The Pentagon will send hundreds of additional spies overseas as part of an ambitious plan to assemble an espionage network that rivals the CIA in size, U.S. officials said.
The project is aimed at transforming the Defense Intelligence Agency, which has been dominated for the past decade by the demands of two wars, into a spy service focused on emerging threats and more closely aligned with the CIA and elite military commando units.
When the expansion is complete, the DIA is expected to have as many as 1,600 “collectors” in positions around the world, an unprecedented total for an agency whose presence abroad numbered in the triple digits in recent years.
The total includes military attachés and others who do not work undercover. But U.S. officials said the growth will be driven over a five-year period by the deployment of a new generation of clandestine operatives. They will be trained by the CIA and often work with the U.S. Joint Special Operations Command, but they will get their spying assignments from the Department of Defense.
Among the Pentagon’s top intelligence priorities, officials said, are Islamist militant groups in Africa, weapons transfers by North Korea and Iran, and military modernization underway in China.
“This is not a marginal adjustment for DIA,” the agency’s director, Lt. Gen. Michael T. Flynn, said at a recent conference, during which he outlined the changes but did not describe them in detail. “This is a major adjustment for national security.”
The sharp increase in DIA undercover operatives is part of a far-reaching trend: a convergence of the military and intelligence agencies that has blurred their once-distinct missions, capabilities and even their leadership ranks.
The Pentagon is revamping its spy operations to focus on high-priority targets like Iran and China in a reorganization that reflects a shift away from the war zones of Iraq and Afghanistan that have dominated America’s security landscape for the past decade.
Under the plan approved last week by Defense Secretary Leon E. Panetta, case officers from the new Defense Clandestine Service would work more closely with counterparts from the Central Intelligence Agency at a time when the military and spy agency are increasingly focused on similar threats.
“It will thicken our coverage across the board,” said a senior Defense Department official, who spoke on condition of anonymity to discuss with a small group of reporters on Monday what he called a “realignment” of the military’s human espionage efforts.
Case officers from the Defense Intelligence Agency already secretly gather intelligence on a range of global issues — including terrorism and weapons proliferation — typically working out of C.I.A. stations in American embassies and undercover like their C.I.A. counterparts.
But a classified study completed last year by the director of national intelligence found that while the D.I.A. was effectively conducting its traditional, and much larger, mission of providing intelligence to troops and commanders in war zones, it needed to focus more attention outside the battlefields on what is called “national intelligence” — gathering and distributing information on global issues and sharing that intelligence with other agencies.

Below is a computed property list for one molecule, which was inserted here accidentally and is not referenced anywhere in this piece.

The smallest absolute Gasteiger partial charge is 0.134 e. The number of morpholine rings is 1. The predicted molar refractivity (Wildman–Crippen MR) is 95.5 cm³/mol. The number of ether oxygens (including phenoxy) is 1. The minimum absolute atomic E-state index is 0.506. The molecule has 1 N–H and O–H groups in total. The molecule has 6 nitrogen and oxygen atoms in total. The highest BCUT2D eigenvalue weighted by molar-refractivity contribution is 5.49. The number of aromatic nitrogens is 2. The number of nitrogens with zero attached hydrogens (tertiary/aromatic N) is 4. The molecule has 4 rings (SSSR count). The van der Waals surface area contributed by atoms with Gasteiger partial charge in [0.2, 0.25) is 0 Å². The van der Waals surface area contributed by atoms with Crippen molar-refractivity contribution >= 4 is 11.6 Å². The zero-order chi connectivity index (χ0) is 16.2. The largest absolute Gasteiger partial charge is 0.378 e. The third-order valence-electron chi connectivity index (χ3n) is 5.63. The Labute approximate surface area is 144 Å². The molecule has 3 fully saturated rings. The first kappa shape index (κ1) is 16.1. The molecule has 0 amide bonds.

Fresh water supplies are unlikely to keep up with global demand by 2040, increasing political instability, hobbling economic growth and endangering world food markets, according to a U.S. intelligence assessment released on Thursday.
The report by the office of the Director of National Intelligence said that areas including South Asia, the Middle East and North Africa will face major challenges in coping with water problems that could hinder the ability to produce food and generate energy.
The report said that a “water war” was unlikely in the next 10 years, but that the risk of conflict would grow with global water demand likely to outstrip current sustainable supplies by 40 percent by 2030.
“Beyond 10 years we did see the risk increasing,” a senior U.S. intelligence official told reporters. “It depends upon what individual states do and what actions are taken right now to work water management issues between states.”
The official declined to discuss the risks for specific countries, but in the past water disputes have contributed to tensions between rivals including nuclear-armed India and Pakistan, Israel and the Palestinians, and Syria and Iraq.
The report, drafted principally by the Defense Intelligence Agency and based on a classified national intelligence estimate, said that water in shared basins would increasingly be used by states to pressure their neighbors.
“The use of water as a weapon or to further terrorist objectives also will become more likely,” it said, noting that vulnerable water infrastructure was a tempting target.
The U.S. State Department requested the report, which is part of an effort by the Obama administration to assess how long-term issues such as climate change may affect U.S. national security.
U.S. Secretary of State Hillary Clinton is due to hold an event on Thursday to announce a new public-private initiative to grapple with water issues.